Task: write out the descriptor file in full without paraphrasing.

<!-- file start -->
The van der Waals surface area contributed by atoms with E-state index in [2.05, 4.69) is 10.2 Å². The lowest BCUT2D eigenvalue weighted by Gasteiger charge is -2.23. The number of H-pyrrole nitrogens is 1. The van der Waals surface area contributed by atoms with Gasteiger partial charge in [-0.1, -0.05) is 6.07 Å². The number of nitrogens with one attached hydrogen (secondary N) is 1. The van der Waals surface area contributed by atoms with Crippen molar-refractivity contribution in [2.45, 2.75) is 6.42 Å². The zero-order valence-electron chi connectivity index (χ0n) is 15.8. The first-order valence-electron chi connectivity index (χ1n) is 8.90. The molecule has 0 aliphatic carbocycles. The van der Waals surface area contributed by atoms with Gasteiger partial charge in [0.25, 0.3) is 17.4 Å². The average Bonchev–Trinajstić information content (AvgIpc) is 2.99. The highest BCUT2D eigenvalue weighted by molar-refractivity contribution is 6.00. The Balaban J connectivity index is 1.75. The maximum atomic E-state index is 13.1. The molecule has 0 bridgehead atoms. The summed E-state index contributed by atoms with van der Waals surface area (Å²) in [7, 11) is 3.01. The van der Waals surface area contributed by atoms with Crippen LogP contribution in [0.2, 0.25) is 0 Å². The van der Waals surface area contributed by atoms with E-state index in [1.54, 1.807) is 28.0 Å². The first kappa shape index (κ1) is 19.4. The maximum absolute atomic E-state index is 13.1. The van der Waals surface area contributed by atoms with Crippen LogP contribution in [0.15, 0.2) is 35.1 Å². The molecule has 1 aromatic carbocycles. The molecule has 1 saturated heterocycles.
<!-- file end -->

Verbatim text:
The van der Waals surface area contributed by atoms with E-state index in [2.05, 4.69) is 10.2 Å². The lowest BCUT2D eigenvalue weighted by Gasteiger charge is -2.23. The number of H-pyrrole nitrogens is 1. The van der Waals surface area contributed by atoms with Gasteiger partial charge in [-0.1, -0.05) is 6.07 Å². The number of nitrogens with one attached hydrogen (secondary N) is 1. The van der Waals surface area contributed by atoms with Crippen molar-refractivity contribution in [2.45, 2.75) is 6.42 Å². The zero-order valence-electron chi connectivity index (χ0n) is 15.8. The first-order valence-electron chi connectivity index (χ1n) is 8.90. The molecule has 0 aliphatic carbocycles. The van der Waals surface area contributed by atoms with Gasteiger partial charge in [0.25, 0.3) is 17.4 Å². The average Bonchev–Trinajstić information content (AvgIpc) is 2.99. The highest BCUT2D eigenvalue weighted by molar-refractivity contribution is 6.00. The Balaban J connectivity index is 1.75. The maximum atomic E-state index is 13.1. The molecule has 0 bridgehead atoms. The summed E-state index contributed by atoms with van der Waals surface area (Å²) in [7, 11) is 3.01. The van der Waals surface area contributed by atoms with Crippen LogP contribution in [0.2, 0.25) is 0 Å². The van der Waals surface area contributed by atoms with E-state index in [1.54, 1.807) is 28.0 Å². The first kappa shape index (κ1) is 19.4. The maximum absolute atomic E-state index is 13.1. The van der Waals surface area contributed by atoms with Crippen LogP contribution in [0.15, 0.2) is 35.1 Å². The molecule has 1 aromatic carbocycles. The molecule has 1 saturated heterocycles.